Exemptions to the New York State Plastic Bag Ban

As is typical with governmental bag bans, there will be many exceptions to the new law, meaning certain New York businesses will still be permitted to pass out plastic bags. As per the DEC, an exempt single-use plastic bag is one that is:


Used to wrap non-prepackaged plants (such as flowers) or food that is either uncooked or prepared to order, that require wrapping to keep it clean.

  • Used to package items from bulk containers.
  • Used to deliver a newspaper.
  • Sold as a trash bag.
  • Sold as a food storage bag, such as a Ziploc.
  • Used as a garment bag at the dry cleaner or for a laundry service.
  • Used for restaurant takeout or delivery.
  • Used to carry prescription medication at a pharmacy.

Why Is New York Banning Plastic Bags?

According to the DEC, more than 23 billion plastic bags are used in New York state every year. Plastic bags are not easily recyclable — even though many supermarkets and pharmacies offer plastic bag recycling bins (because they are required to by law, and they still will be once the ban is in place), it’s not the most reliable recycling process.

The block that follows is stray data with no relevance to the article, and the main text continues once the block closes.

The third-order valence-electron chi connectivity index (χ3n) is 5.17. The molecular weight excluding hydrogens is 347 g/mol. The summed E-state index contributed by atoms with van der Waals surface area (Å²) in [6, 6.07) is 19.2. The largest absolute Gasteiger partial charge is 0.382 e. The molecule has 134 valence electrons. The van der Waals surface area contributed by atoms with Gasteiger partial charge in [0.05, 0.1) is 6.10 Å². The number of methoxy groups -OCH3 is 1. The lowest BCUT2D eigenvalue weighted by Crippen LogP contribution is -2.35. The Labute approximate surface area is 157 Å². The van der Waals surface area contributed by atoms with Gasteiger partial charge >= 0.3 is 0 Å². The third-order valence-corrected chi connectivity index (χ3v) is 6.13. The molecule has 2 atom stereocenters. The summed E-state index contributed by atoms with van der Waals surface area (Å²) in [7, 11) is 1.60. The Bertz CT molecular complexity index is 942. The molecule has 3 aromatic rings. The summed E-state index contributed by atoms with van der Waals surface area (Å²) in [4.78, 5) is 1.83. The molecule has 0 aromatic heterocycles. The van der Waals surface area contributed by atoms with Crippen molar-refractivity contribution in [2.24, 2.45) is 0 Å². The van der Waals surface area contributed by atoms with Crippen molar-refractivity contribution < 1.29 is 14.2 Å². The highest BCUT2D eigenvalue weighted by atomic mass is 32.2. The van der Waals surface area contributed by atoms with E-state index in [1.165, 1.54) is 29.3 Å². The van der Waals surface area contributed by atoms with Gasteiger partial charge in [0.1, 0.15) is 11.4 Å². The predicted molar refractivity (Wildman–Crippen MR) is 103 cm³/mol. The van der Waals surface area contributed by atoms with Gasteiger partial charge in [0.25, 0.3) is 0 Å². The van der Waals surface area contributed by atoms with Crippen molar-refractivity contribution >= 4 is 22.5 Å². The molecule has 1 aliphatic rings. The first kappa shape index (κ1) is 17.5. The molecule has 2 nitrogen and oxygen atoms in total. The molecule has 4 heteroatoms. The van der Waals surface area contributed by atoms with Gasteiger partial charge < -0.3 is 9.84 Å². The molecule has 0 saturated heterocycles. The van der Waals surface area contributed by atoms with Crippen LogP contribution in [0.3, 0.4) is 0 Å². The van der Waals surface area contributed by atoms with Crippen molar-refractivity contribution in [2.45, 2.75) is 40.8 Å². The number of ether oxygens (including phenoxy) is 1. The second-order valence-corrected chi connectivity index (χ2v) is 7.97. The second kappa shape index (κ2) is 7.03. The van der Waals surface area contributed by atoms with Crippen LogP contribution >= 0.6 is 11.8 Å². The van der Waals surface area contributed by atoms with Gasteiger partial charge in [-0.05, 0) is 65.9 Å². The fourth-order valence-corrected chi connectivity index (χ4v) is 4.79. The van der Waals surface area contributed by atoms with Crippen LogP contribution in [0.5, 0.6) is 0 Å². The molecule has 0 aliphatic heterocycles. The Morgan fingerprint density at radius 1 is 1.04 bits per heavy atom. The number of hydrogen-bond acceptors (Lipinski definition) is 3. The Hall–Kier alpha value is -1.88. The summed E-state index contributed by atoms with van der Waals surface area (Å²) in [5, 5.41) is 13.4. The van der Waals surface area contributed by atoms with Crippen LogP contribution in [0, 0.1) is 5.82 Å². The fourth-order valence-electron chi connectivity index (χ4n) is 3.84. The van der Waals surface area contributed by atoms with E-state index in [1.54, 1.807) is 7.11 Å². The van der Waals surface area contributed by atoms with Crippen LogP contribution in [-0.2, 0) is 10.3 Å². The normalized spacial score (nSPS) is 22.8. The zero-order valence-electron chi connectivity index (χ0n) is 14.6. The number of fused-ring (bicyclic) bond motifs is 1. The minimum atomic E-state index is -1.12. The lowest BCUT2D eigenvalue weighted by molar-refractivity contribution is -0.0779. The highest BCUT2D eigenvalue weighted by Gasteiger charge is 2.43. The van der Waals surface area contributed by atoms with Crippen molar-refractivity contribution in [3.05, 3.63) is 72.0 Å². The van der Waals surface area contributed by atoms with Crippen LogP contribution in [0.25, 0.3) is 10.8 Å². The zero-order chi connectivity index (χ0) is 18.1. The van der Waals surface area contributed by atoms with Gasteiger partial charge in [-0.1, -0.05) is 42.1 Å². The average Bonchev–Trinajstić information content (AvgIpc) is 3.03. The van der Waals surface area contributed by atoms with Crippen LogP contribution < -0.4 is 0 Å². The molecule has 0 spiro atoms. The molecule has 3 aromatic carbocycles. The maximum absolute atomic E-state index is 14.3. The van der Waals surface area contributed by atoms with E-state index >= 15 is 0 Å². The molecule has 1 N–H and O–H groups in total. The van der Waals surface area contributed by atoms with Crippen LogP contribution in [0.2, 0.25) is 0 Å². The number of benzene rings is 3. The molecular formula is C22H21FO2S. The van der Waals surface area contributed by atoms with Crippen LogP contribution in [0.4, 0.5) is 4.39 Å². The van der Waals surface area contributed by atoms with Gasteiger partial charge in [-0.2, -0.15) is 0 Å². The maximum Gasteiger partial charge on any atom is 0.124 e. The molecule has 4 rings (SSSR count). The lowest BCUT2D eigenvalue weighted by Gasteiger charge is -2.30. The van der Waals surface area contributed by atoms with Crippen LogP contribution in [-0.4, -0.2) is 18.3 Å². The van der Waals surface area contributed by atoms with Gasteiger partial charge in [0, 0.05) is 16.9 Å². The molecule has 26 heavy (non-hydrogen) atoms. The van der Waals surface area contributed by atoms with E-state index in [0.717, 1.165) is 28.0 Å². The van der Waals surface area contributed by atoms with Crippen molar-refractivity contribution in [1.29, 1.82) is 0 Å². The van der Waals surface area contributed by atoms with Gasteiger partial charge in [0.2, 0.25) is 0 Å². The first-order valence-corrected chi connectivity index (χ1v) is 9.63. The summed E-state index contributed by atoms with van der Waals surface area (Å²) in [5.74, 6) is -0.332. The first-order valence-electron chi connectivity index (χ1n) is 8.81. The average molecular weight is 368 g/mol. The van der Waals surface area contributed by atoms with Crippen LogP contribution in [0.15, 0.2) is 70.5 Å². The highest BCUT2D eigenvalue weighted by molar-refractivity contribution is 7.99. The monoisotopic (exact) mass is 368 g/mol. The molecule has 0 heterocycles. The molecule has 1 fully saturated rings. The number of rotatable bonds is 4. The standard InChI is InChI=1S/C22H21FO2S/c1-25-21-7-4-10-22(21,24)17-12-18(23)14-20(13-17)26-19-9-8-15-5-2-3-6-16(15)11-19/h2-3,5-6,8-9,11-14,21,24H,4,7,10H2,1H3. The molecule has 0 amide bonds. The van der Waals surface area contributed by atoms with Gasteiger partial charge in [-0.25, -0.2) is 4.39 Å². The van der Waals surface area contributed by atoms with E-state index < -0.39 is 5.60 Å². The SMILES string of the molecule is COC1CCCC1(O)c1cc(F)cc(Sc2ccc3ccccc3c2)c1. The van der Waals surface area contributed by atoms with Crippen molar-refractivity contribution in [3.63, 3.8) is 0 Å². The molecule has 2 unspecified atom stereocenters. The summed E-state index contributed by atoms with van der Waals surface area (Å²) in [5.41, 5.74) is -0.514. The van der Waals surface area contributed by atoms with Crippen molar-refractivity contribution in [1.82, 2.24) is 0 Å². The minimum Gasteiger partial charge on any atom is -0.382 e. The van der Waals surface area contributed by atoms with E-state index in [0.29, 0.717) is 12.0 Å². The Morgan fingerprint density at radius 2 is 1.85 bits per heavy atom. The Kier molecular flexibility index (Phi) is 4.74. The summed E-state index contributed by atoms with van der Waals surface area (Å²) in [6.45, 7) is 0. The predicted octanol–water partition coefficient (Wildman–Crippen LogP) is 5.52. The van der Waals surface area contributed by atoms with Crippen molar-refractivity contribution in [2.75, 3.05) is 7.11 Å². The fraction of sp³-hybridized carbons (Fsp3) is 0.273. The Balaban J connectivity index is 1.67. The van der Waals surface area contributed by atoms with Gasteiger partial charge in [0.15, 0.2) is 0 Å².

Most single-use plastic bags wind up in the landfill — even when we reuse them them as trash can liners, for dog poop, or other purposes.

Only an estimated 9 percent of plastic actually gets recycled globally, according to National Geographic.


New York City Plastic Bag Ban

The ban will impact every town and city across New York State, including New York City, the most populous city in the country. In New York City alone, more than 10 billion single-use carryout bags are used every year, according to Thirteen — that’s nearly half of the entire state’s 23 billion annual single-use carryout bags.


Will the Law Be Enforced?

Some business owners feel that the state did not give retailers enough information to adequately prepare them for the bag ban. One Key Food franchise owner even thinks the bag ban will cause “widespread confusion and chaos for weeks — if not many months — to come.”


While that may be a bit of an overstatement, it begs the question — how will the law prosecute businesses who continue handing out single-use plastic bags beginning March 1? As it turns out, not very harshly.

As reported by the Daily Voice, the DEC will let stores work through their existing stock of plastic bags “until further notice,” since many retailers still have many left.